Strand -  Documentary - find out more and book tickets here

This year's Documentary strand highlights the work of two of the country’s political film collectives which developed in the 1980s. Seoul Film and Jangsangotmae established a relationship between theory and practice in order to develop a new kind of cinema, which they called ‘people’s cinema’ or ‘national cinema’.

The Night Before the Strike - It’s 1988, and the post-Olympic Korean economy is booming. Factory workers at Dongseong Metal Engineering work day and night to meet demand. Fighting against low pay and hostile treatment, our main characters - the core group of workers at the forge welding department - maintain their solidarity, share their sorrows and watch each others’ backs. The group attempt to form a trade union, though in the process a conflict arises triggered by those who are afraid of potential consequences. To break their spirit, the company managers use devious tactics, recruiting a goosadae (literally company-saver) to spy, blacklist and intimidate the would-be union members.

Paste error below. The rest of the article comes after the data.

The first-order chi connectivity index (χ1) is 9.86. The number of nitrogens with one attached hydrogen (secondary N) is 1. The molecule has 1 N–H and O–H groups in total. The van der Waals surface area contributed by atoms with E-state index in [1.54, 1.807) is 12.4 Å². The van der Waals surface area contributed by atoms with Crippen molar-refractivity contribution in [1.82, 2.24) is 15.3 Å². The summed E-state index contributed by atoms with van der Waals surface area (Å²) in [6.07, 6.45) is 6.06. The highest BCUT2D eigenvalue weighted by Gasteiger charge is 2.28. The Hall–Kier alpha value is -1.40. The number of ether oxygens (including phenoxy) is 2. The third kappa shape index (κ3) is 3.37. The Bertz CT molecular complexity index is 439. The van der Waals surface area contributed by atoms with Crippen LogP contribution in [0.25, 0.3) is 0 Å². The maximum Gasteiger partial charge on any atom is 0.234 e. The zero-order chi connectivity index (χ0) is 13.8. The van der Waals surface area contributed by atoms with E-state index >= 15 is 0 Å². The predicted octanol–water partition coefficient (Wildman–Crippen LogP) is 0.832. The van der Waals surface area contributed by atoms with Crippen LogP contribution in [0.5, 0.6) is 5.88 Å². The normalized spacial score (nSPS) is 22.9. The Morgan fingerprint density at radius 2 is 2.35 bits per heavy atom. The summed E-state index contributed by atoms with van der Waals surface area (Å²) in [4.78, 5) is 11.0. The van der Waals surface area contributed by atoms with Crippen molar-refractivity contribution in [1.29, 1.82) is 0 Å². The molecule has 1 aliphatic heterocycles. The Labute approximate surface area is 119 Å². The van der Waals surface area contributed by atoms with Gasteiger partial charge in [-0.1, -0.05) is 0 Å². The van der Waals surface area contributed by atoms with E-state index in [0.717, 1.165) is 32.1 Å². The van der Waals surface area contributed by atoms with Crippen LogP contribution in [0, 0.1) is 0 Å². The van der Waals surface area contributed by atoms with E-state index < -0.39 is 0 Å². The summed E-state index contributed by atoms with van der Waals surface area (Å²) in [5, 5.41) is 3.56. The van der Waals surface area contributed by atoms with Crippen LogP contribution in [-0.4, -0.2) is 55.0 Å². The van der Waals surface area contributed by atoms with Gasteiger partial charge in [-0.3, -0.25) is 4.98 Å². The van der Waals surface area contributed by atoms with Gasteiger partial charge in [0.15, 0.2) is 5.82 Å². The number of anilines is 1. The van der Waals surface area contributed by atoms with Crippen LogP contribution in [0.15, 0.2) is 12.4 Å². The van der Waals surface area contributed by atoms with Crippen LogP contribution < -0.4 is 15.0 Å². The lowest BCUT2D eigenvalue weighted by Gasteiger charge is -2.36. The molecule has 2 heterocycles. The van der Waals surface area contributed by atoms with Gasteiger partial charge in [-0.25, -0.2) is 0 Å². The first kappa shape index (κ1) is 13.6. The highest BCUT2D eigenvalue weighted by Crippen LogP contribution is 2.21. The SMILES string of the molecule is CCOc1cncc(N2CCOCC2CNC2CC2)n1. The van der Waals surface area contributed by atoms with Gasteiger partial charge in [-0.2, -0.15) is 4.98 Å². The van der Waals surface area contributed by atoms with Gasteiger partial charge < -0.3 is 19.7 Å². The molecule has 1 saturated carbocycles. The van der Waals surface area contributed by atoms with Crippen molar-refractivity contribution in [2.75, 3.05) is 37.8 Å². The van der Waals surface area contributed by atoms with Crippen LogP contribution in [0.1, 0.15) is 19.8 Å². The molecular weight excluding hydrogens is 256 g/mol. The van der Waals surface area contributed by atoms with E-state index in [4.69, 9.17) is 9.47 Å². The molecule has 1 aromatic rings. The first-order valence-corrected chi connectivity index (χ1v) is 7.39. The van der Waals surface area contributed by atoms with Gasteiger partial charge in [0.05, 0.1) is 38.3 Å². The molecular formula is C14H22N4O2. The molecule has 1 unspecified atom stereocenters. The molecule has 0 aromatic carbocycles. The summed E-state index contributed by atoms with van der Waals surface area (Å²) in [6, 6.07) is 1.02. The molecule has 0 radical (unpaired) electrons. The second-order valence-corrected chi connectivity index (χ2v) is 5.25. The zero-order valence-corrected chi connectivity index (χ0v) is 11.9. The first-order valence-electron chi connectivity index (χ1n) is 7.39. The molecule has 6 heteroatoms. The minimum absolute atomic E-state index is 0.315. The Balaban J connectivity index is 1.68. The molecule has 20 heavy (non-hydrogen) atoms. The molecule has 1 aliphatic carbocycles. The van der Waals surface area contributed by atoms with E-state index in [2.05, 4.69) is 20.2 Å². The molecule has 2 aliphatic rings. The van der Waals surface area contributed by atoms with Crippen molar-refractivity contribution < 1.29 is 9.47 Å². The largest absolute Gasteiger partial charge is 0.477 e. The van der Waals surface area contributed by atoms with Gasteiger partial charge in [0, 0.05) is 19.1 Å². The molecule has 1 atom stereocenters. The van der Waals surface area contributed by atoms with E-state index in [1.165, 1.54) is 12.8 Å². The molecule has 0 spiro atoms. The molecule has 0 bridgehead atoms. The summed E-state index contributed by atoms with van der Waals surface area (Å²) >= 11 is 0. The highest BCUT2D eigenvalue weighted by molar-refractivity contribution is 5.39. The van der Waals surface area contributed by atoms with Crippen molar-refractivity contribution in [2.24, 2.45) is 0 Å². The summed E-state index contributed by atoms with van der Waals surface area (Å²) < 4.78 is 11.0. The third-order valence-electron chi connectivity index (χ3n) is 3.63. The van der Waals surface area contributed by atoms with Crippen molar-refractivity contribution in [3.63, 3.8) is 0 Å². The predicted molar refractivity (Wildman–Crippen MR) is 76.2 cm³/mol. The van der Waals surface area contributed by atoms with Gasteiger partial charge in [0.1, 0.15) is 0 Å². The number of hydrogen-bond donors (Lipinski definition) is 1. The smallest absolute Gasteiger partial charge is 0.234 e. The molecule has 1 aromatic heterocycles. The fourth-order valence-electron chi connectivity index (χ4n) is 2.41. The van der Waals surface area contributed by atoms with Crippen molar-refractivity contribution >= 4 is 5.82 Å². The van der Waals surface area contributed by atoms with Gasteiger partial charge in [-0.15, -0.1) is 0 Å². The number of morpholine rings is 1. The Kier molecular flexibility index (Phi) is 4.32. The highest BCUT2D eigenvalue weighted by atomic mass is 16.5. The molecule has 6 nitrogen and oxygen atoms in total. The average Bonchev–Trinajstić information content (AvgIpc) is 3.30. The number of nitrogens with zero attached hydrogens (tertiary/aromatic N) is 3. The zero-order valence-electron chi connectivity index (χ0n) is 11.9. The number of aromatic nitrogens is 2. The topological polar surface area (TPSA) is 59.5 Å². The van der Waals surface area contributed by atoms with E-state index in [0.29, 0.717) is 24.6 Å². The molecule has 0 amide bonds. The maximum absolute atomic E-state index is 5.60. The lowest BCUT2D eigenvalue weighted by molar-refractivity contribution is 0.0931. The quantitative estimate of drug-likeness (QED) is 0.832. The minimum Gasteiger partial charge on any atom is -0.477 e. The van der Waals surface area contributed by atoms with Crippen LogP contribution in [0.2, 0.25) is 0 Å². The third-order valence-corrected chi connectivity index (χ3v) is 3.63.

Bluebird - born from conversations with the farmers about their life and miserable working conditions and is based on a real story. The short film addresses the demise of rural activity and livelihood caused by the liberalisation of the agricultural import market. It was shown and discussed with the farmers all over the country, creating an incident with the censorship board that led to the arrest of members of the group.



Strand -  Hidden Figures: Ha Gil-jong - find out more and book tickets here

This celebration of renowned director Ha Gil-jong shines a light on the work of one of Korean cinema’s most iconoclastic auteurs. Rising to prominence in the 1970s, a dark period for Korean filmmaking as the Park Chung-hee led government exerted its control through strict censorship, Ha Gil-jong stood out with a radical, politically-charged voice, challenging contemporary society through the language of film.